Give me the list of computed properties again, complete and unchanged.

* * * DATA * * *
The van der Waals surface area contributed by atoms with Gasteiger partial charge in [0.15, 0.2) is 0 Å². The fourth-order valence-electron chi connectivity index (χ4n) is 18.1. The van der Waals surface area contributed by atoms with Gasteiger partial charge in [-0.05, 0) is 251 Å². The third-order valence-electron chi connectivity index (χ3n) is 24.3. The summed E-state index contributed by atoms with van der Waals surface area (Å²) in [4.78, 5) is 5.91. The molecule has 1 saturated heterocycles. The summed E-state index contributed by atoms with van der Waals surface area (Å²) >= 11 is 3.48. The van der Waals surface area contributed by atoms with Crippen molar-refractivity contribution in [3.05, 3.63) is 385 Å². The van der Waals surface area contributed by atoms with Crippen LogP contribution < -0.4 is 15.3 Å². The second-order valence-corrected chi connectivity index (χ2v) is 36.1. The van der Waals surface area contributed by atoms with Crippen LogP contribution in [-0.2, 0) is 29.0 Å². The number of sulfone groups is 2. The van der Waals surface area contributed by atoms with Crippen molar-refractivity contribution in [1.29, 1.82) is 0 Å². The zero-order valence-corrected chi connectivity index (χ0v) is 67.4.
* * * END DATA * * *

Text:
The van der Waals surface area contributed by atoms with Gasteiger partial charge in [0.15, 0.2) is 0 Å². The fourth-order valence-electron chi connectivity index (χ4n) is 18.1. The van der Waals surface area contributed by atoms with Gasteiger partial charge in [-0.05, 0) is 251 Å². The third-order valence-electron chi connectivity index (χ3n) is 24.3. The summed E-state index contributed by atoms with van der Waals surface area (Å²) in [4.78, 5) is 5.91. The molecule has 1 saturated heterocycles. The summed E-state index contributed by atoms with van der Waals surface area (Å²) >= 11 is 3.48. The van der Waals surface area contributed by atoms with Crippen molar-refractivity contribution in [3.05, 3.63) is 385 Å². The van der Waals surface area contributed by atoms with Crippen LogP contribution < -0.4 is 15.3 Å². The second-order valence-corrected chi connectivity index (χ2v) is 36.1. The van der Waals surface area contributed by atoms with Crippen LogP contribution in [-0.2, 0) is 29.0 Å². The number of sulfone groups is 2. The van der Waals surface area contributed by atoms with Crippen molar-refractivity contribution in [1.29, 1.82) is 0 Å². The zero-order valence-corrected chi connectivity index (χ0v) is 67.4.